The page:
Pastorale, 1963 by Willem de Kooning

Pastorale is the last painting de Kooning finished in New York before settling permanently in The Springs on Long Island.

In the early 1960s, Pop Art began to undermine the predominance of Abstract Expressionism. Its representatives, artists such as Roy Lichtenstein, Andy Warhol, Jasper Johns and Robert Rauschenberg, achieved renown and financial success much more rapidly than the generation of de Kooning, Pollock, Kline and Newman. Lichtenstein, for in-stance, showed his work to the dealer Leo Castelli in autumn 1961. By February of the next year he already had his first one-man show with Castelli - and it was sold out even before it opened. The rapid rise of Pop contributed to the impression that Abstract Expressionism was a closed chapter in art history. The artists of this new direction enhanced this development by quoting prominent representatives of the New York School and their painting styles in their work. Around the mid-1960s Lichtenstein painted expressionist brushstrokes in a comic-strip manner - spontaneous, abstract gestures congealed into a mechanical, standardized form, translated into the visual language of a popular mass medium. Sidney Janis, the dealer who in the 195os had helped de Kooning, Pollock, Mark Rothko and Robert Motherwell to their breakthrough, likewise recognized the signs of the time. On 31 October 1962 he opened "The New Realists," an exhibition devoted to a series of Pop artists, and, like Castelli, began to devote himself entirely to promulgating this new direction in art.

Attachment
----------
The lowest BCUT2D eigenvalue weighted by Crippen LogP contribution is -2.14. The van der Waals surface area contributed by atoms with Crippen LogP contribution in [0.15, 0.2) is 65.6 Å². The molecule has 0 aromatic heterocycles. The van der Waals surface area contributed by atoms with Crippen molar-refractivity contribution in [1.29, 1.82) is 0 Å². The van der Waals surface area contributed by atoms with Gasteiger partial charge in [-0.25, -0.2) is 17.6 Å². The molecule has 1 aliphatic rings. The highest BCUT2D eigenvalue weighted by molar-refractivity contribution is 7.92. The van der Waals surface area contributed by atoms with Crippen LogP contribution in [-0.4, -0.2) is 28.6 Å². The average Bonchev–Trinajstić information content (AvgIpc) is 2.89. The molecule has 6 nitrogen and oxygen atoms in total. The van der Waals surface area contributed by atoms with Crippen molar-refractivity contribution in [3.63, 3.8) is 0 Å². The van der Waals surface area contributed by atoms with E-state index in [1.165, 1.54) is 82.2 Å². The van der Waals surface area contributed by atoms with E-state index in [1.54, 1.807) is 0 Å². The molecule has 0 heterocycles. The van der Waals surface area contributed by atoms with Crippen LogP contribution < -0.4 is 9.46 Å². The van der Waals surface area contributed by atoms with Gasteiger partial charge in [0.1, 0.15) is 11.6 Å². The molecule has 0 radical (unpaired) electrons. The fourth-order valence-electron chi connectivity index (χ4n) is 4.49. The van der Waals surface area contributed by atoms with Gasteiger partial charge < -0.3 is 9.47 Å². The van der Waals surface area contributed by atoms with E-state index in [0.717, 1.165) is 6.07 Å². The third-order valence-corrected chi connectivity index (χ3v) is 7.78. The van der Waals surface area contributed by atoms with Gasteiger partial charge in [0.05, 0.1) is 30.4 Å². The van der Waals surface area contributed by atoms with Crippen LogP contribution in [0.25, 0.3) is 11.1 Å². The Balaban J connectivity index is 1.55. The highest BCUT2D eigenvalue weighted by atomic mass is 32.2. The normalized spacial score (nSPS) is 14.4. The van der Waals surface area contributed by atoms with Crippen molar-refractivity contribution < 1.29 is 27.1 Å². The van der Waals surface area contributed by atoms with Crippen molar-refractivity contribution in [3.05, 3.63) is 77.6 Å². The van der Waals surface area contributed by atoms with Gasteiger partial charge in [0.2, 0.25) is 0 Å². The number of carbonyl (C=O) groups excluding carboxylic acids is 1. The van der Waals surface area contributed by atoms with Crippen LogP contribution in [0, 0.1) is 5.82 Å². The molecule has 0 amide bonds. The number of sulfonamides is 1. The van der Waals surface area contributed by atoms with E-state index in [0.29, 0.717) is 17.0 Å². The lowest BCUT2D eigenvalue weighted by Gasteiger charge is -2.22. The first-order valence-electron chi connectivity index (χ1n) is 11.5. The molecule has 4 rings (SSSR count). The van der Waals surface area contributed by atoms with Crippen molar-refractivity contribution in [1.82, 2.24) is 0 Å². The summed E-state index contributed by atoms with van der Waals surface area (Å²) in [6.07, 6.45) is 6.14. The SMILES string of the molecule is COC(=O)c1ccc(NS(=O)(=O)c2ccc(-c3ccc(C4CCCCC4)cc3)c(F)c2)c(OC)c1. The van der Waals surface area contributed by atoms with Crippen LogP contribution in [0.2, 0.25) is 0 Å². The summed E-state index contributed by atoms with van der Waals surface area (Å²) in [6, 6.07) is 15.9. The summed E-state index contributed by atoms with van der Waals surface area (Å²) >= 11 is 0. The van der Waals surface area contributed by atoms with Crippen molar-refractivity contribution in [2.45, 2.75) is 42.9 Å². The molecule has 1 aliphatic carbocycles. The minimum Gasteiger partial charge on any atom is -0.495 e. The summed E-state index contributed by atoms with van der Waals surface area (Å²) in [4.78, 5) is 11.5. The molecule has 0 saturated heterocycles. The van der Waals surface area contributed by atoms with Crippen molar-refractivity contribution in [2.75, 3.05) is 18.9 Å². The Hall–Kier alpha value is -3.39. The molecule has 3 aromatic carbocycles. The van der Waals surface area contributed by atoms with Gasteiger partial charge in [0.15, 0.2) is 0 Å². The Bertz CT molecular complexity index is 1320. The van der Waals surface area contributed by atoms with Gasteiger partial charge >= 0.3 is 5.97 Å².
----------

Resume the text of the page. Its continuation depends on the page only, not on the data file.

During this transitional phase of the New York and international art scene, de Kooning decided to leave the city. In the summer of 1961 he bought a small country house from his brother-in-law, Peter Fried, in The Springs, East Hampton. In 1963, at age fifty-nine, he left New York for good to live on Long Island. During this period, landscape became his foremost concern. Pastorale had still been done in de Kooning's New York studio. With its prevailing pastel pinks and yellows, is often described as his farewell to New York. Its light-saturated colors seem to reflect a city-dweller's idea of sun and ocean, of the vast, wide-open landscape.